Krugman's spatial economics

Development, Geography, and Economic Theory, Paul Krugman, 1995

More from Krugman. He gives a particularly good summary of various economic theories of agglomeration.

Germanic geometry
1. Weberian location theory:
Alfred Weber and his followers ... analyzed the location decision of a firm serving one or more markets and relying on one or more sources of supply, with the total number of such relevant points not less than three. The problem was that this was essentially geometry and didn't take into account who was making the decisions and how; there was no mention of competitors, pricing etc.; and there was no explanation why there should be only one production site.

2. Central-place theory (Loesch, Christaller)
This analyzed the location and roles of manufacturing/marketing/ect. centers serving a hypothetical evenly spread agricultural population. In this tradition, Loesch had the big geometric insight -- that market areas should be hexagonal -- while Christaller produced the empirically fruitful idea that tere should be a hierarchy of central places, with nested market areas. ... the trade-off between economies of scale and transportation leads producers to cluster together into a hierarchy of cities serving nested, hexagonal market areas. But on closer inspection it becomes unclear exactly what is supposed to be going on. Who is making location decisions? There is also no clear description of market structures.

Central-place theory implies that we are in a world in which there are unexhausted economies of scale, and thus in a world of imperfect competition. You can't tell a story about central-place formation unless you are prepared to offer some description, however stylized, of that imperfectly competitive market structure. And that, until relatively recently, was something economists felt unable to do.

Social physics
This is economic geography done by analogy to physics: working with the problem of balancing several discrete forces of attraction and developing new theories to explain empirical regularities (e.g. Zipf's law of city size distribution).
In the 1950s American geographers came up with the idea that firms tend, other things equal, to choose locations of maximum "market potential," where the market potential of a site was defined as some index of its access to markets, involving both the purchasing power of all the markets to which it might sell and the distance to those markets. However, it is completely unclear what is being maximized when a firm chooses a point of maximum market potential. Again, market structure is the problem. Firms cannot exhibit constant returns to scale -- otherwise one would simply establish a facility to serve every market, ... nor can they be producing goods that are perfect substitutes.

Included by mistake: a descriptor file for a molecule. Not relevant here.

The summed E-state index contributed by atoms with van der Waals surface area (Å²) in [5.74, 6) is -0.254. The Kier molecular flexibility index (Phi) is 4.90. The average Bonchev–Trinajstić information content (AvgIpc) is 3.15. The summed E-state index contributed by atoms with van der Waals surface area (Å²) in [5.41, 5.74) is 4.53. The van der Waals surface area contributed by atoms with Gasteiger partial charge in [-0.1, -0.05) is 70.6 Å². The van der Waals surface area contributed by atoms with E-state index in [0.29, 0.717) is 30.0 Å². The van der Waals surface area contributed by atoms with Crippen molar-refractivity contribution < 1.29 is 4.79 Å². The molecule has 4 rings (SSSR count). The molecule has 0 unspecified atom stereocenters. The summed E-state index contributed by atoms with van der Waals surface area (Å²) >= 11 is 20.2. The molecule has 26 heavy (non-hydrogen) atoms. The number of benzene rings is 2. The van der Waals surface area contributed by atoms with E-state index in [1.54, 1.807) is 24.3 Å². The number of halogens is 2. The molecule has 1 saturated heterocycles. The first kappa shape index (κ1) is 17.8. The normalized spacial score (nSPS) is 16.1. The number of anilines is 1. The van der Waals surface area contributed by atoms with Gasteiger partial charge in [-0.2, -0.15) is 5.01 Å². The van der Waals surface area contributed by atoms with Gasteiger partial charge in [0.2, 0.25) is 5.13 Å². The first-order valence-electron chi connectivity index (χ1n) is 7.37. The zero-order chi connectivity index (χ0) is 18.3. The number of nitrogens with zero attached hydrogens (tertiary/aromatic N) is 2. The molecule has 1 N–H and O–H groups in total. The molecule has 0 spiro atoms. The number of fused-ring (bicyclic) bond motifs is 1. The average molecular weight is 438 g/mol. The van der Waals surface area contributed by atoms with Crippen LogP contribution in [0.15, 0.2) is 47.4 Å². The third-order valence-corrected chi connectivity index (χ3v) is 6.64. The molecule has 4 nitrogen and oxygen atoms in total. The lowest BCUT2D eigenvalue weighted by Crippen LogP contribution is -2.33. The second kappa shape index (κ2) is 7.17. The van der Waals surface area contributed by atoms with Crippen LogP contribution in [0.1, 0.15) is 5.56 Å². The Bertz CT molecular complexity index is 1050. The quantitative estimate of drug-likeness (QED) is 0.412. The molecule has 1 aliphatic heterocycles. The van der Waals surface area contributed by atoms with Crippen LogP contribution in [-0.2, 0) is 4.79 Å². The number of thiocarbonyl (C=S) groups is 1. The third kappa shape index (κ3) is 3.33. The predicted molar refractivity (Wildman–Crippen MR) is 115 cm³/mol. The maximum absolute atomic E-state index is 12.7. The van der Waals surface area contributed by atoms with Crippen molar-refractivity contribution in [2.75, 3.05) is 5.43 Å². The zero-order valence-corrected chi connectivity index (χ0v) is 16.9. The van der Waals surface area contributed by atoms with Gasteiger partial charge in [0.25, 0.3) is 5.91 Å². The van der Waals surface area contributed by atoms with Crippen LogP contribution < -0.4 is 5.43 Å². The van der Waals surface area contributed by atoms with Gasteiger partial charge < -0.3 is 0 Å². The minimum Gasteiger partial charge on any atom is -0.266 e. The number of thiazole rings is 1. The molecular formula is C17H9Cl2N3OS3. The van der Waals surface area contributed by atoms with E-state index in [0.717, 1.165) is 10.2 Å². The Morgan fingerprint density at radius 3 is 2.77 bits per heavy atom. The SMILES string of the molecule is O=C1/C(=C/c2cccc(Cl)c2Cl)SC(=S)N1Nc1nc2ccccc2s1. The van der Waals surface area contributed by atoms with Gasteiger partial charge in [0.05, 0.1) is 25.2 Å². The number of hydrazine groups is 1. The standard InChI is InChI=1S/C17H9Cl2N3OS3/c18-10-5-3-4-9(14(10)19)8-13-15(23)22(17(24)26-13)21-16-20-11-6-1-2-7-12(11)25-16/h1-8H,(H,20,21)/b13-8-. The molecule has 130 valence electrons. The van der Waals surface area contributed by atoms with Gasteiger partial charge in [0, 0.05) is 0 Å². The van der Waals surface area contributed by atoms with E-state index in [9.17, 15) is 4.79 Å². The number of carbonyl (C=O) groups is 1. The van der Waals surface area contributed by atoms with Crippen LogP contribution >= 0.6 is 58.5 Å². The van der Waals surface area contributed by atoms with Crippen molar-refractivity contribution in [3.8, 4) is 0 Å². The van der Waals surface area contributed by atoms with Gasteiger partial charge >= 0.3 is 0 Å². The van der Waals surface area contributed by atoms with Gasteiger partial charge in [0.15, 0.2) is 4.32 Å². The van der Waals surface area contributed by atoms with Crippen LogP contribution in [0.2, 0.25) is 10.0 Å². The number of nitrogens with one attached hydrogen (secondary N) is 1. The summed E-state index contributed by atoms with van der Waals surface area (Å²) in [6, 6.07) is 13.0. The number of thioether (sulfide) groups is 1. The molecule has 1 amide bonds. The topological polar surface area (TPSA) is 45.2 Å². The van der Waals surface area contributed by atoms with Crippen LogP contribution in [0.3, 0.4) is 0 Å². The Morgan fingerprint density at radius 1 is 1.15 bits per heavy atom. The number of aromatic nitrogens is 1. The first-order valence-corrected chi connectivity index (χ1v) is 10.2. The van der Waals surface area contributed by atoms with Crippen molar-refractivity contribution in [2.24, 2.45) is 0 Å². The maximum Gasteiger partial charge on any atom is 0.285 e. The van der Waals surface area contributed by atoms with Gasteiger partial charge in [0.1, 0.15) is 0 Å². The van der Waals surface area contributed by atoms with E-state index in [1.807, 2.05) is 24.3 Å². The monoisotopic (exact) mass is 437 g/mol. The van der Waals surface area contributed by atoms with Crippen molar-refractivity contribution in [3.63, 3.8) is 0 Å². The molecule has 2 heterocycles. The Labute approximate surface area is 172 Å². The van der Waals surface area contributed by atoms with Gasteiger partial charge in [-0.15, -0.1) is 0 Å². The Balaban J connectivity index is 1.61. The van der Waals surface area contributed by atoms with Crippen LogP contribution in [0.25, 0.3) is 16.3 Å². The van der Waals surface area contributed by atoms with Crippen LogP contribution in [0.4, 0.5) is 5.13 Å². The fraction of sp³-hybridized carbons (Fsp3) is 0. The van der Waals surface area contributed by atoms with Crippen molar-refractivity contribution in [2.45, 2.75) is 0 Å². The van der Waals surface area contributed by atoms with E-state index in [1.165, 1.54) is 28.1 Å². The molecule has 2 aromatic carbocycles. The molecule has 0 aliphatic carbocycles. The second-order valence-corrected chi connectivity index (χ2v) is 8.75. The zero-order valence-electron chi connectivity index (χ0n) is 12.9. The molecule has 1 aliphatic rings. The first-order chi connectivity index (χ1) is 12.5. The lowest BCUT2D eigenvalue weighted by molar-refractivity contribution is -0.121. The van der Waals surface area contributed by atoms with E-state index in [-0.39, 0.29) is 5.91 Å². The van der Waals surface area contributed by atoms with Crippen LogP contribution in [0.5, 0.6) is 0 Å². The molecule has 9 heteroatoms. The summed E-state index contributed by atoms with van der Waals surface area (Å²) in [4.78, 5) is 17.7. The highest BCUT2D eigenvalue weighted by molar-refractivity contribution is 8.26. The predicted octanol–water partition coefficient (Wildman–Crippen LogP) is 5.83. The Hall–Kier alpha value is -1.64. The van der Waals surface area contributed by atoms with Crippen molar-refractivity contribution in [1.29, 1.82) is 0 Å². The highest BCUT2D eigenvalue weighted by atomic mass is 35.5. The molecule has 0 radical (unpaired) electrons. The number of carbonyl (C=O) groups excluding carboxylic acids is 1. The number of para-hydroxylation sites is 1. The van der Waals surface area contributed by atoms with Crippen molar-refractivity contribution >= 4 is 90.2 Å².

Cumulative causation
One immediately obvious implication of the market potential analysis is the possibility of circularity. Firms want to locate where market potential is high, that is, where lots of firms locate. So one is led naturally to a consideration of the possibility of self-reinforcing regional growth or decline. This line of thinking follows the "Big Push" model of high development theory. While Big Push-type stories may be implausible for the economy as a whole (since they assume perfectly elastic supply of labor), they may make perfectly good sense for a particular region since the supply of factors to any specific region will typically be very elastic because they can come from somewhere else.

Some of the authors of the classic high development tracts seem to have realized this. ... The explicit application of high development concepts to region growth, however, is something one usually associates with Alan Pred (1966). Pred's story is essentially a variant on the Big Push. Suppose that a regional economy grows to the critical point at which it becomes profitable to replace imports of some good subject to scale economies with local production. This import substitution will expand regional employment, drawing in workders from other regions; and in so doing will further expand the local market. This market expansion may, in turn, provide the market size necessary to induce a second round of import substitution, and son on -- a cascade of growth reflecting the circular relationship between market size and the range of industries that a region possesses.